Wednesday, April 20, 2011

How do we measure the impact of the BP spill, which began one year ago today, April 20, with the explosion of the Deepwater Horizon rig — a blast that killed 11 men and opened the spigot on the worst environmental disaster in U.S. history?

How much oil is still out there? And what about the toxic dispersants? What, if any, are the long-term health and environmental effects of the BP spill?

One yardstick is the full-page, full-color ads BP is still buying in newspapers. This has been a boon for the dailies. We see them on a routine basis in The Advertiser. I suspect The Times-Picayune has been the biggest beneficiary based on its circulation and proximity to the disaster.

If BP is still convincing us that everything’s going to be OK, if it’s not moving on, how can we?

The headlines lately have ramped up, predictable since the media measure in discrete chunks of months and years, and a one-year anniversary is de rigueur.

The degree to which the spill still pollutes our collective consciousness appears to correlate to our distance from the coast. It’s daily for lower reaches of Plaquemines, Jefferson and St. Bernard parishes and the barren marshes, shuttered seafood vendors and idled charter boats, and for the Gulf Coast hospitality industry still struggling to lure tourists.

Last summer The Ind profiled in a cover story the Collins family of Golden Meadow, four generations of oystermen who worked leases in Caminada Bay, which until last year was a major supplier for restaurants here in Acadiana. At the time the future was uncertain for these men, but, like oysters affixed to their beds, they clung to hope. Now what is certain is the loss of their livelihood.

I found a story about the family patriarch, 73-year-old Wilbert Collins, on of all places the Louisiana Seafood Promotion and Marketing Board’s website last week. Wilbert’s oyster beds are dead, victims not of the oil that is still sporadically polluting the shores and marshes, but of the fresh water that was diverted from the north in an effort to push the oil out to sea.

Wilbert had to lay off his sons, heirs to the once-thriving family business. His hand-hewn boat, the Braud & Tracy, bobs silently at a dock. It’s almost certain that Wilbert will die a former oysterman.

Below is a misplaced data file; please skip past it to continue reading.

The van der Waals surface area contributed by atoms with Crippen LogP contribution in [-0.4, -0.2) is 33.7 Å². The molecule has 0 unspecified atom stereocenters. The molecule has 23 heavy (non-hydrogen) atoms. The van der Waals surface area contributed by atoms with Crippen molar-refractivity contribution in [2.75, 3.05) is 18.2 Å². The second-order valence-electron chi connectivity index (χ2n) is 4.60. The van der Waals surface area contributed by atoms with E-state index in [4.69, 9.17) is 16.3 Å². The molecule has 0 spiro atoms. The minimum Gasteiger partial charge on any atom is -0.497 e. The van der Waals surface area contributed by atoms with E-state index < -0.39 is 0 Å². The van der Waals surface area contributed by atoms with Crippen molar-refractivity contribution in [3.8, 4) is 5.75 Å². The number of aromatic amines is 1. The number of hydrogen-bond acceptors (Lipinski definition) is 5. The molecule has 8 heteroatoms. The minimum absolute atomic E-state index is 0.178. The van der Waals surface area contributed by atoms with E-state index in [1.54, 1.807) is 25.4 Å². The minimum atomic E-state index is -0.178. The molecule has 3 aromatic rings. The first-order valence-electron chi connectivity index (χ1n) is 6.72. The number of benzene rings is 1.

A friend of mine recently accompanied a group of 10 Gulf Coast activists on a walk from New Orleans to Washington, D.C., to raise awareness about the ongoing health and environmental effects of the spill. A newspaper in western Virginia profiled them as they neared D.C. Yet all the comments on the paper’s website save for one from a New Orleans ex-pat simply and deafly praised the innkeepers who allowed the group free board for the night. The spill is over in western Virginia.

The Deepwater Horizon blew on a Tuesday. It was a big deal here in roustabout country because 11 people died and the massive inferno was crack for the hovering TV cameras. But Festival International began that week, and for about 350,000 people in Lafayette, myself included, the cataclysm melted into the cacophony of djembes, trumpets and coincidental reunions. It wasn’t until after the festival that the real magnitude — the unremitting, unrepentant gush of oil — began to sink in. It just wouldn’t stop.

While the long-term public health consequences of the spill remain unknown, a recent survey by Greater New Orleans Inc., an economic development agency, finds that negative perceptions of Louisiana seafood are persistent. So even if Gulf produce is the most rigorously tested in the world — and utterly safe to consume — it is unsalable.

I shared a dozen raw oysters with friends recently at a downtown restaurant. I asked the proprietor about their provenance. He sheepishly told me he got them from “a supplier in Hammond.”

I left it at that.

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